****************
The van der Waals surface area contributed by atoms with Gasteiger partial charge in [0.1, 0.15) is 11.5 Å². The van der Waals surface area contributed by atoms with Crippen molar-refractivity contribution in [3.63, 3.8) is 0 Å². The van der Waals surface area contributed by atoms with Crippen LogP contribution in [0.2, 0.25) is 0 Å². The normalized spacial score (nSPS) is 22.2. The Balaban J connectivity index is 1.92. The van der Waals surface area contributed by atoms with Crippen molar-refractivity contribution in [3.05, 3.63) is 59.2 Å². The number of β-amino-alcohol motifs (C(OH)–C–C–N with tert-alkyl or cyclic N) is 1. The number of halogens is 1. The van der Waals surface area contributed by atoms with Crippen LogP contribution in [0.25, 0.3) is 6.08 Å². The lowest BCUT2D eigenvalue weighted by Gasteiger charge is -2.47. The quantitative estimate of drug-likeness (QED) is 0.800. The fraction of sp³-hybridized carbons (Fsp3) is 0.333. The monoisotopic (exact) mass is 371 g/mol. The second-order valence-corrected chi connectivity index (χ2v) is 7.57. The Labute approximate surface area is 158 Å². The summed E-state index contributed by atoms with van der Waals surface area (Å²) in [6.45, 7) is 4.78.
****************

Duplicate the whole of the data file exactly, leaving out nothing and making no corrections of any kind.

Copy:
The van der Waals surface area contributed by atoms with Gasteiger partial charge in [0.1, 0.15) is 11.5 Å². The van der Waals surface area contributed by atoms with Crippen molar-refractivity contribution in [3.63, 3.8) is 0 Å². The van der Waals surface area contributed by atoms with Crippen LogP contribution in [0.2, 0.25) is 0 Å². The normalized spacial score (nSPS) is 22.2. The Balaban J connectivity index is 1.92. The van der Waals surface area contributed by atoms with Crippen molar-refractivity contribution in [3.05, 3.63) is 59.2 Å². The number of β-amino-alcohol motifs (C(OH)–C–C–N with tert-alkyl or cyclic N) is 1. The number of halogens is 1. The van der Waals surface area contributed by atoms with Crippen LogP contribution in [0.25, 0.3) is 6.08 Å². The lowest BCUT2D eigenvalue weighted by Gasteiger charge is -2.47. The quantitative estimate of drug-likeness (QED) is 0.800. The fraction of sp³-hybridized carbons (Fsp3) is 0.333. The monoisotopic (exact) mass is 371 g/mol. The second-order valence-corrected chi connectivity index (χ2v) is 7.57. The Labute approximate surface area is 158 Å². The summed E-state index contributed by atoms with van der Waals surface area (Å²) in [6.45, 7) is 4.78.